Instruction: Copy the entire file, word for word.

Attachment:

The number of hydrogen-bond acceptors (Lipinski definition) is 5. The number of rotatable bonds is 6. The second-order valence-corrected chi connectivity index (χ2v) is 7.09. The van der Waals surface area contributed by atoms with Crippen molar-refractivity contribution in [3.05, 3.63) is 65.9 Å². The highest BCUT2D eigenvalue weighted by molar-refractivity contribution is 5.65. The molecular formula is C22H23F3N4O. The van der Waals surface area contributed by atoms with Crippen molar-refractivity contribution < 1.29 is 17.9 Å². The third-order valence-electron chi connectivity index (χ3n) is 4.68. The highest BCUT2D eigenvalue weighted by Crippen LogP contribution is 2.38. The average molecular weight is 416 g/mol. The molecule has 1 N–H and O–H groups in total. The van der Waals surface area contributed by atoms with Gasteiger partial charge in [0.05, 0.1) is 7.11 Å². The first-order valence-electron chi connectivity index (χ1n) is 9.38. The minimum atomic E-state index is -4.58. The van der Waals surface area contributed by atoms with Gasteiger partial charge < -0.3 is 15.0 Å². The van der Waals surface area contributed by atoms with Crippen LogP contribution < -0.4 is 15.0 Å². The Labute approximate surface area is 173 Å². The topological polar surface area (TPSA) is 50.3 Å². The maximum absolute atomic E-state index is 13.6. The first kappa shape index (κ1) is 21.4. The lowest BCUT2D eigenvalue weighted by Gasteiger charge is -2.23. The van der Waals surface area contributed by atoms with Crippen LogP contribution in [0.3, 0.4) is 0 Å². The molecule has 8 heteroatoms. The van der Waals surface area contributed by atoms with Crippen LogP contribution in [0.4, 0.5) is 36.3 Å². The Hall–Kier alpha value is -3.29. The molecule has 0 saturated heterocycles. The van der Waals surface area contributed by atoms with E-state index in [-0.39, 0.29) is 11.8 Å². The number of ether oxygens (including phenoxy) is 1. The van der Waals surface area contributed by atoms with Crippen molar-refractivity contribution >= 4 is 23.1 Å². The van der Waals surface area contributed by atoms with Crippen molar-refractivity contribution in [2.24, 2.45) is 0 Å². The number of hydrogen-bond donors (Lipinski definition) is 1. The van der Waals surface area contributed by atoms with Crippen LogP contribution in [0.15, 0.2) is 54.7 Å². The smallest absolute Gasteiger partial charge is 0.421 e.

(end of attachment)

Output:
The number of hydrogen-bond acceptors (Lipinski definition) is 5. The number of rotatable bonds is 6. The second-order valence-corrected chi connectivity index (χ2v) is 7.09. The van der Waals surface area contributed by atoms with Crippen molar-refractivity contribution in [3.05, 3.63) is 65.9 Å². The highest BCUT2D eigenvalue weighted by molar-refractivity contribution is 5.65. The molecular formula is C22H23F3N4O. The van der Waals surface area contributed by atoms with Crippen molar-refractivity contribution < 1.29 is 17.9 Å². The third-order valence-electron chi connectivity index (χ3n) is 4.68. The highest BCUT2D eigenvalue weighted by Crippen LogP contribution is 2.38. The average molecular weight is 416 g/mol. The molecule has 1 N–H and O–H groups in total. The van der Waals surface area contributed by atoms with Gasteiger partial charge in [0.05, 0.1) is 7.11 Å². The first-order valence-electron chi connectivity index (χ1n) is 9.38. The minimum atomic E-state index is -4.58. The van der Waals surface area contributed by atoms with Gasteiger partial charge < -0.3 is 15.0 Å². The van der Waals surface area contributed by atoms with Crippen LogP contribution < -0.4 is 15.0 Å². The Labute approximate surface area is 173 Å². The topological polar surface area (TPSA) is 50.3 Å². The maximum absolute atomic E-state index is 13.6. The first kappa shape index (κ1) is 21.4. The lowest BCUT2D eigenvalue weighted by Gasteiger charge is -2.23. The van der Waals surface area contributed by atoms with Crippen LogP contribution in [0.3, 0.4) is 0 Å². The molecule has 8 heteroatoms. The van der Waals surface area contributed by atoms with Crippen LogP contribution in [0.4, 0.5) is 36.3 Å². The Hall–Kier alpha value is -3.29. The molecule has 0 saturated heterocycles. The van der Waals surface area contributed by atoms with E-state index in [-0.39, 0.29) is 11.8 Å². The number of ether oxygens (including phenoxy) is 1. The van der Waals surface area contributed by atoms with Crippen molar-refractivity contribution >= 4 is 23.1 Å². The van der Waals surface area contributed by atoms with Crippen molar-refractivity contribution in [2.24, 2.45) is 0 Å². The number of hydrogen-bond donors (Lipinski definition) is 1. The van der Waals surface area contributed by atoms with Crippen LogP contribution in [0.15, 0.2) is 54.7 Å². The smallest absolute Gasteiger partial charge is 0.421 e.